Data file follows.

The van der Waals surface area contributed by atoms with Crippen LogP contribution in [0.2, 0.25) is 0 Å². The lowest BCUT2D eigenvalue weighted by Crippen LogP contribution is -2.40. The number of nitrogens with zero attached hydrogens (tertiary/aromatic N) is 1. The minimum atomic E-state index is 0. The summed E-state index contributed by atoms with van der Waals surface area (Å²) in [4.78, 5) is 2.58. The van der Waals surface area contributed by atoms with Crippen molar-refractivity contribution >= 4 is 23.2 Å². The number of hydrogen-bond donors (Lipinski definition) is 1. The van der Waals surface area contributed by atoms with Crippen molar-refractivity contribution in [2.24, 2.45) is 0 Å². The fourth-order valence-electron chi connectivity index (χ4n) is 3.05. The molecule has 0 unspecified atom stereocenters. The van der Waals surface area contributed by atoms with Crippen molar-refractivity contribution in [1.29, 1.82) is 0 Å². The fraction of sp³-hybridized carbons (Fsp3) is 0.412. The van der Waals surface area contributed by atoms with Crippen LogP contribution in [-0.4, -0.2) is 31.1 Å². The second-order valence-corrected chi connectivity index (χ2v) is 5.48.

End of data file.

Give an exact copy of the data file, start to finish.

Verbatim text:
The van der Waals surface area contributed by atoms with Crippen LogP contribution in [0.2, 0.25) is 0 Å². The lowest BCUT2D eigenvalue weighted by Crippen LogP contribution is -2.40. The number of nitrogens with zero attached hydrogens (tertiary/aromatic N) is 1. The minimum atomic E-state index is 0. The summed E-state index contributed by atoms with van der Waals surface area (Å²) in [4.78, 5) is 2.58. The van der Waals surface area contributed by atoms with Crippen molar-refractivity contribution >= 4 is 23.2 Å². The number of hydrogen-bond donors (Lipinski definition) is 1. The van der Waals surface area contributed by atoms with Crippen molar-refractivity contribution in [2.24, 2.45) is 0 Å². The fourth-order valence-electron chi connectivity index (χ4n) is 3.05. The molecule has 0 unspecified atom stereocenters. The van der Waals surface area contributed by atoms with Crippen molar-refractivity contribution in [1.29, 1.82) is 0 Å². The fraction of sp³-hybridized carbons (Fsp3) is 0.412. The van der Waals surface area contributed by atoms with Crippen LogP contribution in [-0.4, -0.2) is 31.1 Å². The second-order valence-corrected chi connectivity index (χ2v) is 5.48.